• 11. Marketing is everywhere… Zaved Mannan, MBA (Australia) 11
  • 12. Introductory Exercises One of your friends is contemplating opening a coffee shop near yourUniversity campus. What strategies can you share with your friend to assist in launching the business? Zaved Mannan, MBA (Australia) 12
  • 13. What is marketing?“Marketing is an organizational function and a set of processes for creating,communicating, and delivering value to customers and for managing customer relationships in ways that benefit the organization and its stakeholders.” (Kotler et al., 2009, p.6) Zaved Mannan, MBA (Australia) 13
  • 14. ExampleREAD the example of two Indian girls in page 3 (Kotler, 2009). Marketing is everywhere. Good marketing is not accident, but a result of careful planning and execution. Zaved Mannan, MBA (Australia) 14
  • 15. The Importance of marketingFinancial success often depends onmarketing ability.Marketers create demand for product.Many companies have Chief MarketingOfficer (CMO) position.Both ‘sustained and steady line growth’and ‘customer loyalty/retention’ heavilydepend on marketing. Zaved Mannan, MBA (Australia) 15
  • 16. The Importance of marketingMarketing builds brands and a loyalcustomer base, intangible assets.Big companies, such as, Levis, GeneralMotors, Kodak, Sony etc. all haveconfronted newly empowered customersand competitors.CEO of GE warned his company “Changeor Die.” Zaved Mannan, MBA (Australia) 16
  • 17. Nirma Washing PowderREAD the example of Nirma WashingPowder (Kotler et al. P. 5) . Betterproducts. Better value. Better Living.Nirma’s TV advertisement, withmemorable jignle “Doodh ki safediNirma se aaye, rangeen kapde bhi khilkhil jaaye, sabki pasand Nirma.” hashelped the brand become one of themost powerful brands in the country. Zaved Mannan, MBA (Australia) 17
  • 18. The Scope of MarketingMany people are surprised when they hearthat selling is not the most important part ofmarketing.The aim of marketing is to make sellingsuperfluous.The aim of marketing is to know andunderstand the customer so well that theproduct or service fits him and sells itself. Zaved Mannan, MBA (Australia) 18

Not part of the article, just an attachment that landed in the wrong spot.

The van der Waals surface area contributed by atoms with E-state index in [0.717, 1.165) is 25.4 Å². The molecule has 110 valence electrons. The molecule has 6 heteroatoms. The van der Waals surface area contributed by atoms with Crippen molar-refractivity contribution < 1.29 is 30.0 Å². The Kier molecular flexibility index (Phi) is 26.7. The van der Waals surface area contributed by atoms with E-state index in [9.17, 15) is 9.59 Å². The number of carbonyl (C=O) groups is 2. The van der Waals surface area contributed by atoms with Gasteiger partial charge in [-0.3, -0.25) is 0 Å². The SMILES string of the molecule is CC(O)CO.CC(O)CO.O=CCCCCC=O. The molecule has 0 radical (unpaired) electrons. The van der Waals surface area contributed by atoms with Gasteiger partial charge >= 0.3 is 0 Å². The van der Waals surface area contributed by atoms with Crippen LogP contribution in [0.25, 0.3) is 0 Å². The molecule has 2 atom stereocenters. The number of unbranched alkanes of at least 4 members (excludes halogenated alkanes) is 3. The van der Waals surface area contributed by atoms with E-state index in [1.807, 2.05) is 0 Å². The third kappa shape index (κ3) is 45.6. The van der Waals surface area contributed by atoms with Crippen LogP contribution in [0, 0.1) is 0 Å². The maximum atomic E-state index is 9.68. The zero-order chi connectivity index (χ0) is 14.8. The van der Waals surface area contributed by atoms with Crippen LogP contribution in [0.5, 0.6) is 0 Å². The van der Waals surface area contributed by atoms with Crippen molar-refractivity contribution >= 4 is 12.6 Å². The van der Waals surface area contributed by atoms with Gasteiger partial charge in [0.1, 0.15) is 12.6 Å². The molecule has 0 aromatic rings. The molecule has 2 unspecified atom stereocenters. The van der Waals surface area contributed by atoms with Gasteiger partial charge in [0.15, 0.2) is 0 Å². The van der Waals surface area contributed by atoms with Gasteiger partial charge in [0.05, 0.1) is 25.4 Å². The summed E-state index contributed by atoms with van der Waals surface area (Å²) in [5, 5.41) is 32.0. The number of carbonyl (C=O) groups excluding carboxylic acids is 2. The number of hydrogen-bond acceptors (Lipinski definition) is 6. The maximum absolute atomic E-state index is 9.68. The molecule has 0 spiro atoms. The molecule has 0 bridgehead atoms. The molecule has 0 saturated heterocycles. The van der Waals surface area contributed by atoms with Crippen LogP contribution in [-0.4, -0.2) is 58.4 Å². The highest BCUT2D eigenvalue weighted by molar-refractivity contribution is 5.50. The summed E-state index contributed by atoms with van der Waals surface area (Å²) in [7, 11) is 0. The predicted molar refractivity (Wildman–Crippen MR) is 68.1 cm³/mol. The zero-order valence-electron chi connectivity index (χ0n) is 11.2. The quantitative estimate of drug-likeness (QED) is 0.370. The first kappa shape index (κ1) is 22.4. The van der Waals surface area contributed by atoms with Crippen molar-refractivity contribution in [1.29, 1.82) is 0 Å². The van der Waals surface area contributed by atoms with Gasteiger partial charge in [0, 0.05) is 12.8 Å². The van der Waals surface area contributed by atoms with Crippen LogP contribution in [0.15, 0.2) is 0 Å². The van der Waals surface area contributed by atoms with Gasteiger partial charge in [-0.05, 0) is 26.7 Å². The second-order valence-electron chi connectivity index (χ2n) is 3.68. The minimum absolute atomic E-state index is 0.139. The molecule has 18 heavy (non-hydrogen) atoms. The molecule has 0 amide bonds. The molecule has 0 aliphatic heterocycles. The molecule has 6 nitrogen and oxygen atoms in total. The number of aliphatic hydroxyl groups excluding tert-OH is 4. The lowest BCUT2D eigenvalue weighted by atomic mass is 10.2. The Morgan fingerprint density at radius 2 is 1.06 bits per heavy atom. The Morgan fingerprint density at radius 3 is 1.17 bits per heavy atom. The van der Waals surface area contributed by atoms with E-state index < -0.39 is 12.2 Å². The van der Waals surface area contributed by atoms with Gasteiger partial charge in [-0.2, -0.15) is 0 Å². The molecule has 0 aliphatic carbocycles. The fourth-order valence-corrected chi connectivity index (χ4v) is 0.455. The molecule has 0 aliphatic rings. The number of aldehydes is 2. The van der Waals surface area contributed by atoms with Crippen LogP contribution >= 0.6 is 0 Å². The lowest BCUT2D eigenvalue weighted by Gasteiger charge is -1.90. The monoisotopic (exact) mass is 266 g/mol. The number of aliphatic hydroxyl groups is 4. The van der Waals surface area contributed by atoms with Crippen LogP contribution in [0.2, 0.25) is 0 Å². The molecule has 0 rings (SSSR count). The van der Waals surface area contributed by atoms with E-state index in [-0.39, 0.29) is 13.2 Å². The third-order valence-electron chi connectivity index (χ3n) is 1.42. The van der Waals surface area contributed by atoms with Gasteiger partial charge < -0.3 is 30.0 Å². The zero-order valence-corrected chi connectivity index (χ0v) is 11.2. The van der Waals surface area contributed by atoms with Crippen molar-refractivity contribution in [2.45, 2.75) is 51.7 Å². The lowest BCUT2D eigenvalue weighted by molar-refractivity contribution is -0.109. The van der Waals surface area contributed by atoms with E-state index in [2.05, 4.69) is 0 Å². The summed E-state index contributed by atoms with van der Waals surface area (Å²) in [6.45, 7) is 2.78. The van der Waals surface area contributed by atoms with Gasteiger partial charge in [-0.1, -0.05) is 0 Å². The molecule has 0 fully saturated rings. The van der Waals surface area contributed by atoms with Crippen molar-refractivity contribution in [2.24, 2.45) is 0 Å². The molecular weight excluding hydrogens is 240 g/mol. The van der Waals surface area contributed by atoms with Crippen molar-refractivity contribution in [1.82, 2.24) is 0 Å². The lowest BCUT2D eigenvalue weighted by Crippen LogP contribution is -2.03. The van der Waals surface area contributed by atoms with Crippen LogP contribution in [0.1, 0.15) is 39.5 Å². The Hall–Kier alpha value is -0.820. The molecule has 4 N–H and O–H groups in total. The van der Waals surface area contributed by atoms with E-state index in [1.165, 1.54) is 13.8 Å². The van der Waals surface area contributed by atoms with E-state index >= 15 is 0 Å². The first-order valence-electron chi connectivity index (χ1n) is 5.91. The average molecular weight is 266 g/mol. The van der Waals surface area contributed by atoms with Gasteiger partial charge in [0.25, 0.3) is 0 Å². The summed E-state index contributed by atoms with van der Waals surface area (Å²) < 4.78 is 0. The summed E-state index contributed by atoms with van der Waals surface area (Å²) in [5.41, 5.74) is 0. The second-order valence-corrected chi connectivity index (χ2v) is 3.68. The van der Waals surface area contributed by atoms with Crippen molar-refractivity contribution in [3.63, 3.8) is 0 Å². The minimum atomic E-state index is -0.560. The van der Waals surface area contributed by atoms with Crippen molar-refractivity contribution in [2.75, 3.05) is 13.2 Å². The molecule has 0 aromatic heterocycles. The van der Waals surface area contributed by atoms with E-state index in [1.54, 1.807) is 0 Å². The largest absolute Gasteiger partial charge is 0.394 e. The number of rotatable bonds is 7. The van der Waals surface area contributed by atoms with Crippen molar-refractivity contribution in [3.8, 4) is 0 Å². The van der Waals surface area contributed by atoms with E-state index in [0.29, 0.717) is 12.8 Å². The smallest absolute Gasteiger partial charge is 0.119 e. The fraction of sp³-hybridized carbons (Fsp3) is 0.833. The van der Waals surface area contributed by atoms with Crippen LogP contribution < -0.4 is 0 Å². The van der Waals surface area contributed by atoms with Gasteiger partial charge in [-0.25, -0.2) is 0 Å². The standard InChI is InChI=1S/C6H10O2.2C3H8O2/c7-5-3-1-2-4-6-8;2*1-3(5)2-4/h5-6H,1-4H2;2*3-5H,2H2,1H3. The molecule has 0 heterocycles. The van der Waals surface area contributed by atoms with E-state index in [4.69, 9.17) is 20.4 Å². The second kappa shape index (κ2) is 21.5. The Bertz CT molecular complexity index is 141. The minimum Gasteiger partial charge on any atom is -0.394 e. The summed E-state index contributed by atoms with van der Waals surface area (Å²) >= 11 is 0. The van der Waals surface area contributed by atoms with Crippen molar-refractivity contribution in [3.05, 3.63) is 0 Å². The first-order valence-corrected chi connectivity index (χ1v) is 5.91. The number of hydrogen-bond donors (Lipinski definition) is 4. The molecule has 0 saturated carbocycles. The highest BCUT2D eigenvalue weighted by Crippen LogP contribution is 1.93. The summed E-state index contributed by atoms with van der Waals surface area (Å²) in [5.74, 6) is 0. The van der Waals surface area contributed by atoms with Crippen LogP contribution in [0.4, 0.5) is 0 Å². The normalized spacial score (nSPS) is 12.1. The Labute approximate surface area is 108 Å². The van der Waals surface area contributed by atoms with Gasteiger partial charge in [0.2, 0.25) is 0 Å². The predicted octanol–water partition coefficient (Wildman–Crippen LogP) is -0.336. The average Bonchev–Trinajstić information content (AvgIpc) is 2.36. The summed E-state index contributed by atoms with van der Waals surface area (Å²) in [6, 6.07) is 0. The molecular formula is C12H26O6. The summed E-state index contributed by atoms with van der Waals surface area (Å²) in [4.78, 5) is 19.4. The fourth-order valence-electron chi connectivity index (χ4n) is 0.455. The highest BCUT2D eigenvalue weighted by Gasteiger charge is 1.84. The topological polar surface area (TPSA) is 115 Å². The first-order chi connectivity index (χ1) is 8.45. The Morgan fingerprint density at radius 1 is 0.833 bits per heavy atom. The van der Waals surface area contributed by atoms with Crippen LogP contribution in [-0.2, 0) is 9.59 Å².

• 19. The Scope of MarketingMarketing should result in a customerwho is ready to buy.When Apple launched its iPhone, itwas swamped with orders becauseApple had designed the ‘right’product. Zaved Mannan, MBA (Australia) 19
  • 20. Tata AceREAD the example of Tata Ace in page 6 (Kotler, 2009). This example describes how Tata Motors introduced a one ton truck based on customer needs. Zaved Mannan, MBA (Australia) 20
  • 21. What is marketed?Goods, services, events, experiences, persons, places, properties, organizations, information and ideas. Zaved Mannan, MBA (Australia) 21
  • 22. Who Markets? Marketers are responsible for demandmanagement. Mangers seek to influence thelevel, timing, and compositions of demand to meet the organization’s objectives. Zaved Mannan, MBA (Australia) 22
  • 23. Who Markets?Eight demand states are possible: Negative Demand: Customers dislike the product and even pay a price to avoid it. Non-existent Demand: customers may be unaware of or uninterested in the product. Latent Demand: Customers may share a strong need that can not be satisfied by an existing product. Declining Demand: consumers begin to buy the product less frequently or not at all. Zaved Mannan, MBA (Australia) 23
  • 24. Who Markets?Irregular Demand: Consumers purchases vary ona seasonal, monthly, weekly, daily or even hourlybasis.Full Demand: consumers are adequately buying allproducts put into the marketplace.Overfull Demand: More consumers would like tobuy the product than can be satisfied.Unwholesome Demand: Consumers may beattracted to products that have undesirable socialconsequences. Zaved Mannan, MBA (Australia) 24
  • 25. Who Markets? After identifying the demand state,marketers determine a plan of action to shift the demand to a more desired state. Zaved Mannan, MBA (Australia) 25
  • 26. Markets ‘Market’ is a collection of buyers and sellers whotransact over a particular product or product class. Five basic markets: Resource, consumer,intermediary, manufacturer and government market. Figure 1.1 (page 10) describes five basic marketsand their connecting flows. Marketers often use the term ‘markets’ to covervarious groupings of customers. Zaved Mannan, MBA (Australia) 26
  • 27. MarketsThey view sellers as ‘Industry’ and buyersas ‘market’. Example: need markets (thediet-seeking market), product market (shoemarket), demographic markets (the youthmarket), geographic market (the Frenchmarket), etc.Figure 1.2 (Page 10) show the relationshipbetween the industry and the market. Zaved Mannan, MBA (Australia) 27
  • 28. Key Consumer MarketConsumer Market: selling consumer goods andservices. Example: soft drinks, cosmetics, shoes,etc. Companies spend a try to establish a superiorbrand image.Business Markets: Companies face well-trainedand well-informed professional buyers who areskilled at evaluating competitive offerings.Business marketers must demonstrate how theirproducts will help these buyers achieve higherrevenue or lower costs. Zaved Mannan, MBA (Australia) 28